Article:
The portrait of the main character – Eugene Onegin, his brief biography, a description of habits and inclinations is given. Briefly shows his usual pastime. The author outlines the customs of the “high society” and tells how Onegin, not finding himself in the hectic life of St. Petersburg, fell ill with one of the “diseases” of aristocratic society – moping. After the death of his father, Eugene loses his inheritance, which goes to pay tribute debts. And at this time a young man comes to news of the severe illness of the uncle who lives in the village. Onegin hurries to his uncle, but on arrival he learns of his death. Burying the old man, Eugene decides to live in the village.
The author reports on how the secluded life of Onegin took shape in the village. Eugene finds here only one friend – the young poet Vladimir Lensky. Despite the difference in the years and the dissimilarity of the characters, young philosophers find the society of each other pleasant: Onegin is pleased with the conversations with Lensky, to the fervor of which Onegin is condescending. The author acquaints the reader with Lensky’s passion – Olga Larina, and along with her sister – the main heroine of the novel, “dear Tatyana.”
Having become interested in the object of Lensky’s passion, Onegin asks him to acquaint him with the Larin family closer. After spending the evening at the Larins’, Eugene finds that his friend made the wrong choice: he would prefer Tatyana if he were a poet. Meanwhile, the Larins and their neighbors began to “Tatiana to procure a fiancé”, as Eugenia had chosen. Partly under the influence of these conversations, partly influenced by the impressions of the manner of the new “Child-Harold” Tatiana falls in love with Onegin and writes him a letter with a confession. In one of Lensky’s regular visits to Olga, Eugene comes to Larin to see Tatyana.
Meeting Onegin and Larina in the garden. Eugene inspires Tatiana with the idea that her love is a mistake. Meanwhile, Olga’s and Lensky’s novel is successfully developing, and in the village there have been long talk about the upcoming wedding. The author gives new details about the village life of Onegin, intermingling them with beautiful pictures of rural nature in the autumn season. During the
next visit of Lensky to Onegin, a friend tells Eugene about the forthcoming marriage in two weeks and, incidentally, about the invitation from the Larins to Tatiana’s birthday.
The author gives new details about the nature and habits of Tatiana, about how she indulged in folk amusements with the advent of winter. After the fortune, the girl dreams a terrible dream, in which Onegin kills Lensky. The meaning of this dream remains a mystery to Tatyana. Further events distract the girl from heavy thoughts: in the morning the Larins’ house is full of guests, by the evening there will be a ball. When Onegin appears Tatyana miraculously remains calm, than angers him, waiting for “girlish fainting, tears.” The annoying Eugene swore in revenge to enrage Lensky. To this end, he several times in a row invites Olga to dance and flirts with her. Vladimir decides to shoot with Eugene.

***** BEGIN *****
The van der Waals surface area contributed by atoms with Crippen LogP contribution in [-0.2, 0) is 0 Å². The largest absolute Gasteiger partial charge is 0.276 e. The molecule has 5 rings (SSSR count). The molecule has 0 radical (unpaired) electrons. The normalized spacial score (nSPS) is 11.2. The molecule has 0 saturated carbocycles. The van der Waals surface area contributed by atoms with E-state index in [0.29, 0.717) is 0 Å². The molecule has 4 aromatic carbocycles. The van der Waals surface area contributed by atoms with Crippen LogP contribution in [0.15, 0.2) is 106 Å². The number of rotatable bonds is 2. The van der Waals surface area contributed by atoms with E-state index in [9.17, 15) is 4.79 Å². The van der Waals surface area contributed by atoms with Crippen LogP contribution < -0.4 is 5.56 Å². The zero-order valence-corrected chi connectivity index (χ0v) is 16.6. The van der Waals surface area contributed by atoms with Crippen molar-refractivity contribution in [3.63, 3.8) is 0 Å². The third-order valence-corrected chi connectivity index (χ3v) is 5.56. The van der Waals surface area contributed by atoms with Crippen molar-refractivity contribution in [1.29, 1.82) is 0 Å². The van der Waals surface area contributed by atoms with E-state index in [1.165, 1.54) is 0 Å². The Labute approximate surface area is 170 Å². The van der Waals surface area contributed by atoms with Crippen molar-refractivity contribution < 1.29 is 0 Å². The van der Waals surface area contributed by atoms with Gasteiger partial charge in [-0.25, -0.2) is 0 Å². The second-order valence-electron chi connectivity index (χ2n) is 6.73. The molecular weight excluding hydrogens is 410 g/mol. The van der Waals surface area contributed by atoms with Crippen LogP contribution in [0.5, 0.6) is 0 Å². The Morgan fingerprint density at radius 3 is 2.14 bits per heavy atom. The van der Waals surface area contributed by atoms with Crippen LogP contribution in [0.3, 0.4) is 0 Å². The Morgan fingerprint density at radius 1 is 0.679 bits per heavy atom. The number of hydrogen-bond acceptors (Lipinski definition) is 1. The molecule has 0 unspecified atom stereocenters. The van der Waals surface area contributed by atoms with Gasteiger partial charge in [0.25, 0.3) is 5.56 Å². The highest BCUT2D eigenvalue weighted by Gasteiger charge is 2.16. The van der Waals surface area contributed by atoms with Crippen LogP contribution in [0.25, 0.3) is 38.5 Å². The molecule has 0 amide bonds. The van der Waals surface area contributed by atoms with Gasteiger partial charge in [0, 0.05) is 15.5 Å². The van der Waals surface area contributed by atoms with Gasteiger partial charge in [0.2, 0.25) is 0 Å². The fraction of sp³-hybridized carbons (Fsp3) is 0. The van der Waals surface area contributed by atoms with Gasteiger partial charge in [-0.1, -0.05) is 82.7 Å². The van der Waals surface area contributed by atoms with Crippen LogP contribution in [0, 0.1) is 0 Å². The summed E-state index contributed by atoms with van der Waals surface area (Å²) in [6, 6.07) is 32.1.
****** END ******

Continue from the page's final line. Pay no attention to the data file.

Eugene receives a challenge to the duel, which he accepts, in the shower remaining dissatisfied with himself. Lenski himself is annoyed at the haste of his decision, as Olga’s behavior proves that “he is still in love.” But former friends do not abandon their plans. Lensky anticipates his own demise and is not mistaken: in a duel Onegin shoots first and kills a young poet. The author interrupts the narrative and regrets the fate of Lensky.
After the murder of Lensky, Onegin leaves the village. Olga quickly forgot her grief by marrying an ulan. Tatiana wants to see the house where her lover lived. Her visits to this house become frequent. The girl reads the books that Onegin read, and gradually begins to understand “for whom she sighs condemned by the fate of the imperious.” Tatiana’s mother, in the meantime, tries to attach her daughter and receives from her neighbor a council to take the girl “to Moscow, to the bride’s fair.” Upon arrival in Moscow, the Larins go round all distant relatives, they help to bring Tatyana into the light. At one of the balls the girl was noticed by the general, and Tatiana’s fate was decided.
The author begins the chapter with a story about his museum – how she first visited him, how she changed with the course of time and, finally, how she, in the image of dear Tatyana, went to a secular party. Here Eugene unexpectedly returned from a long voyage. He notices Tatiana, but at first refuses to recognize in this socialite lady that simple girl whom she saw in the village. In the heart of Eugene awakens a feeling for Tatiana. He begins to look for meetings with her, sends her notes. Finally, Onegin manages to catch Tatiana alone. She confesses that she still loves him, but adds: “… I am given to another, I will be faithful to him.” The author says goodbye to Onegin and the reader.